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McCain's VP pick helps fundraising, draws scorn
PITTSBURGH (Reuters) - Presidential candidate John McCain and running mate Sarah Palin spent time getting to know each other on Saturday after the Alaska governor's surprise addition to the Republican ticket ignited fundraising and drew Democratic scorn.
But forecasts that Hurricane Gustav could come ashore as a powerful storm in Louisiana by late Monday or early Tuesday distracted attention from next week's Republican convention and revived memories of the widely criticized response of President George W. Bush administration to Hurricane Katrina three years ago.
Bush is scheduled on Monday evening to address the convention in St. Paul, Minnesota, that will nominate McCain and Palin, but White House spokeswoman Dana Perino said the administration was making contingency plans that could include Bush addressing his fellow Republicans via satellite instead.
"We continue to track the path of the storm and there is no scheduling change to speak of yet," she told reporters. Republican convention organizers said they were also monitoring the storm and considering contingencies.
McCain and his wife, Cindy, joined Palin, her husband, Todd, and their children for a visit with voters at a local diner in Pennsylvania and a ride on McCain's campaign bus on Saturday.
The Arizona senator announced his vice presidential choice on Friday after hosting Palin at his Arizona home on Thursday. It was only the second time the two had met in person.
Palin's conservative credentials, including strong anti-abortion views and a record of confronting entrenched interests during less than two years as governor of Alaska, energized conservatives, who poured money into the campaign.
"We raised over $4 million online" on Friday, said senior adviser Steve Schmidt, who is in charge of day-to-day campaign operations. He said the campaign had never made more than $1 million in a single day over the Internet before.
Frank Donatelli, deputy chairman of the Republican National Committee, said the party had also brought in several hundred thousand dollars since the announcement.
Democrats and national newspaper editorials were critical of the choice and of the first-term Alaska governor's lack of experience.
"No one knows whether Sarah Palin could be a competent president, which shows how highly political and potentially reckless this choice is," New York Democratic Sen. Charles Schumer said in a statement.
Democratic nominee Barack Obama, who would be the first black U.S. president, said he had never met Palin.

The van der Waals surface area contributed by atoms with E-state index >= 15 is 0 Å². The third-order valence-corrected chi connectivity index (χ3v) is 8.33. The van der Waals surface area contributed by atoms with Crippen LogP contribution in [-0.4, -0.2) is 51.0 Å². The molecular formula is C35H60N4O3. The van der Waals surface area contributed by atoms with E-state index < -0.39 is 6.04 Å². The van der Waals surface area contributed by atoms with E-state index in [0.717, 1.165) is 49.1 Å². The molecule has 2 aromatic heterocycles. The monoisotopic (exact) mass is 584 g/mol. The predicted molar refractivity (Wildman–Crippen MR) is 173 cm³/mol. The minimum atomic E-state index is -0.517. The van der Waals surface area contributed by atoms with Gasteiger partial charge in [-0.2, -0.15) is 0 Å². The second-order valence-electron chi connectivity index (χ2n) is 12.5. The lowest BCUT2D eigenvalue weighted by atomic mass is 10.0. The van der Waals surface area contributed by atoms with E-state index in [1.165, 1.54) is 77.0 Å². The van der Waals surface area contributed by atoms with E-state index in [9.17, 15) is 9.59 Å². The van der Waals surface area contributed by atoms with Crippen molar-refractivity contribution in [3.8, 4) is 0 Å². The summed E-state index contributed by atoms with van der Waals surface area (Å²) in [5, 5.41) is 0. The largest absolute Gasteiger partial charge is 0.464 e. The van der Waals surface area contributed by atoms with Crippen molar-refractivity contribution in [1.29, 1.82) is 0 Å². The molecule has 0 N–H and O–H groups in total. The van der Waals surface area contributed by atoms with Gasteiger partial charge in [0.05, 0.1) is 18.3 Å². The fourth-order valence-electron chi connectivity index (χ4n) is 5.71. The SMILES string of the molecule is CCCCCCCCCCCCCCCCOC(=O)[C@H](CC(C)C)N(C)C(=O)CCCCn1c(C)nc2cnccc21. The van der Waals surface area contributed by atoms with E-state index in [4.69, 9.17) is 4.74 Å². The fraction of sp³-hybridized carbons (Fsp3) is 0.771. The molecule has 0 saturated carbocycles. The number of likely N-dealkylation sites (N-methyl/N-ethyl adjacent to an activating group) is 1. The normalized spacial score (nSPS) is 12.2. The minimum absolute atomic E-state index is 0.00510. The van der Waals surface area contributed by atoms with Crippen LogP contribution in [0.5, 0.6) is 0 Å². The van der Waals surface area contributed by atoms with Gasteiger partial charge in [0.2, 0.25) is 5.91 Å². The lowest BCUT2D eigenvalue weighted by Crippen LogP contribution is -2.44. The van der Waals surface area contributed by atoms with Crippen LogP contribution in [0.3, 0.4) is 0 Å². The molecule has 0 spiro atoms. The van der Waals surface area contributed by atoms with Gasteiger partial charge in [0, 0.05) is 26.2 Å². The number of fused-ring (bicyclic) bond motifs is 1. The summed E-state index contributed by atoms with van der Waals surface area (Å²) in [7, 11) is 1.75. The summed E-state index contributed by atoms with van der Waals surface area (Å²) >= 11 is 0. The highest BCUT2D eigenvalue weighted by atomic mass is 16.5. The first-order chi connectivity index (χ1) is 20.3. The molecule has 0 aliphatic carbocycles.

"She seems to have a compelling life story. Obviously, she's a fine mother and an up-and-coming public servant," Obama told CBS' "60 Minutes," according to a transcript released by the TV network.
"It's too early for me to gauge what kind of running mate she'll be. My sense is that she subscribes to John McCain's agenda," he said.
CRITICISM OF PALIN, CONCERN ABOUT GUSTAV
The Obama campaign, seeking to highlight skepticism of McCain's pick, sent out an e-mail with dozens of quotes from editorials across the country, including Palin's home state of Alaska, where she is popular, questioning her preparedness.
"Republicans rightfully have criticized the Democratic nominee, Sen. Barack Obama, for his lack of experience, but Palin is a neophyte in comparison," wrote Alaska's Fairbanks Daily News-Miner.
"Governor Palin's lack of experience, especially in national security and foreign affairs, raises immediate questions about how prepared she is to potentially succeed to the presidency," wrote The New York Times.
The RNC's Donatelli dismissed the criticism.
"John McCain found a partner as a reformer," he told a conference call with reporters. "Senator McCain has not only succeeded in unifying or party, but also in generating great enthusiasm."
He said next week's convention could be adjusted depending on the progress of Hurricane Gustav, although he indicated a postponement was unlikely.
McCain said in a taped interview with Fox News that the convention could be curtailed or postponed.
"It just wouldn't be appropriate to have a festive occasion while a near tragedy or a terrible challenge is presented in the form of a natural disaster," he said.
Obama urged relief organizations and people in New Orleans, which was devastated by Katrina, to be prepared.
(Additional reporting by Caren Bohan, Tim Ryan and Jeremy Pelofsky; Editing by Peter Cooney)
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